HC 1652 Communities and Local Government CommitteeWritten submission from Dr Tim Leunig


This submission argues that the nations’ housing needs will be met when the planning system is liberalised, and known to be liberalised.

At that point housing costs will fall, affordability will increase, and fewer people will be “priced-out”.

Once developers know that their land-banks are a depreciating asset, rather than an appreciating asset, they will build them out very quickly.

Government financial support, in any shape or form, will raise housing costs in the medium term. It should be avoided.

In Detail

(short answers to your specific questions follow at the end, but should be read in the context of this section)

In an economy in which everything is competitively supplied, and made up of things that are themselves competitively supplied, consumers will get a very good deal. However, not everything is competitively supplied, which means that monopoly suppliers of anything—talent, money, land—can “expropriate the economic rent”.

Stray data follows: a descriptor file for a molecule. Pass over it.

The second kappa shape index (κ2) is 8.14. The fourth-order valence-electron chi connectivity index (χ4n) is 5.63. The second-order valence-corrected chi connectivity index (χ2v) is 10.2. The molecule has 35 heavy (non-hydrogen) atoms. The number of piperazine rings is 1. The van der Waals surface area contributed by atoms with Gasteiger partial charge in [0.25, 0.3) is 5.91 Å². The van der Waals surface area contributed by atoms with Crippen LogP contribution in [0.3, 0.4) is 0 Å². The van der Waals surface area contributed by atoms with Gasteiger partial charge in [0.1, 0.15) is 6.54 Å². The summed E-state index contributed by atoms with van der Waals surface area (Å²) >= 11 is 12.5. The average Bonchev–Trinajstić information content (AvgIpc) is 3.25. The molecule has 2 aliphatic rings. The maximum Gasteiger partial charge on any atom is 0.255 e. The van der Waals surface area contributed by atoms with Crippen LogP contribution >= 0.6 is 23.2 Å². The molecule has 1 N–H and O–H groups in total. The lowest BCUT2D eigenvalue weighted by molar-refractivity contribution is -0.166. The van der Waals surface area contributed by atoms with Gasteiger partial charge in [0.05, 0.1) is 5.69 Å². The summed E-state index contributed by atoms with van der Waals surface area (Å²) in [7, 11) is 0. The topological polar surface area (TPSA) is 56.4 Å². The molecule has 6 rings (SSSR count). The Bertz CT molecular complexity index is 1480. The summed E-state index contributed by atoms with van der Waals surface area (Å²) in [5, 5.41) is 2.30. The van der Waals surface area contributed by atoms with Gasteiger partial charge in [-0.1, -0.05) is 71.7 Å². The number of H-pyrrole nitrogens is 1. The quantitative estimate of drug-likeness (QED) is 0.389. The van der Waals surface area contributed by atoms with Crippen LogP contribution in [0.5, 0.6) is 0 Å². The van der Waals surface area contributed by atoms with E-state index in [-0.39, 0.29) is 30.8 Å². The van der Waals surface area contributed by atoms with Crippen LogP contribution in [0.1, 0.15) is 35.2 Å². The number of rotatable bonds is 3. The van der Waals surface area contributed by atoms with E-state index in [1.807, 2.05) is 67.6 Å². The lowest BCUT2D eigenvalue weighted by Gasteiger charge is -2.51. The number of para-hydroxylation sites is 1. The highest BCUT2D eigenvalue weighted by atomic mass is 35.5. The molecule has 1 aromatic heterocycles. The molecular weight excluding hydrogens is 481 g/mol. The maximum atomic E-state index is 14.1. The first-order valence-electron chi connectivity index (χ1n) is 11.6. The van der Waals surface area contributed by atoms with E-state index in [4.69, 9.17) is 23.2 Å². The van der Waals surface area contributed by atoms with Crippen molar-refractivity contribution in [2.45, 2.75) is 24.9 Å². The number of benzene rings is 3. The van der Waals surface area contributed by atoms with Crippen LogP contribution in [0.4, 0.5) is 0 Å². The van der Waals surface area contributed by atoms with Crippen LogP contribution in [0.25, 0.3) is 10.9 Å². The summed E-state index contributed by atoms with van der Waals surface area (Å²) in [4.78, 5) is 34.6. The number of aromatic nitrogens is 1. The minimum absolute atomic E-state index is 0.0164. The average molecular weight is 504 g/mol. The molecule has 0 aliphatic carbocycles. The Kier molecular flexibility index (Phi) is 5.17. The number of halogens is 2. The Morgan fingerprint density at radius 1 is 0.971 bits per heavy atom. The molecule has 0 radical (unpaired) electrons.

For example, the production of televisions is broadly competitive. As the world gets better at producing televisions the biggest effect is that television prices fall. Workers and shareholders might gain slightly, but consumers gain most.

It is very different in football. If Sheffield Wednesday improve, win the FA Cup, get promoted twice, get into Europe win the Champions League and do really well financially, fans will not see prices fall. Nor will Milan Mandarić get rich. What will happen instead is that the players will get rich. That is how football works: top class footballers are near monopoly suppliers of top class football, and can “expropriate the economic rent”.

Housing development requires land, labour—skilled and unskilled—and raw materials. Except in a handful of locations, none of these are in short supply. As such, housing should be like television. Sadly, one effect of the planning system is that land for development is in scarce supply, aggravated by being owned largely by a handful of developers. As such, landowners are able to “expropriate the economic rent”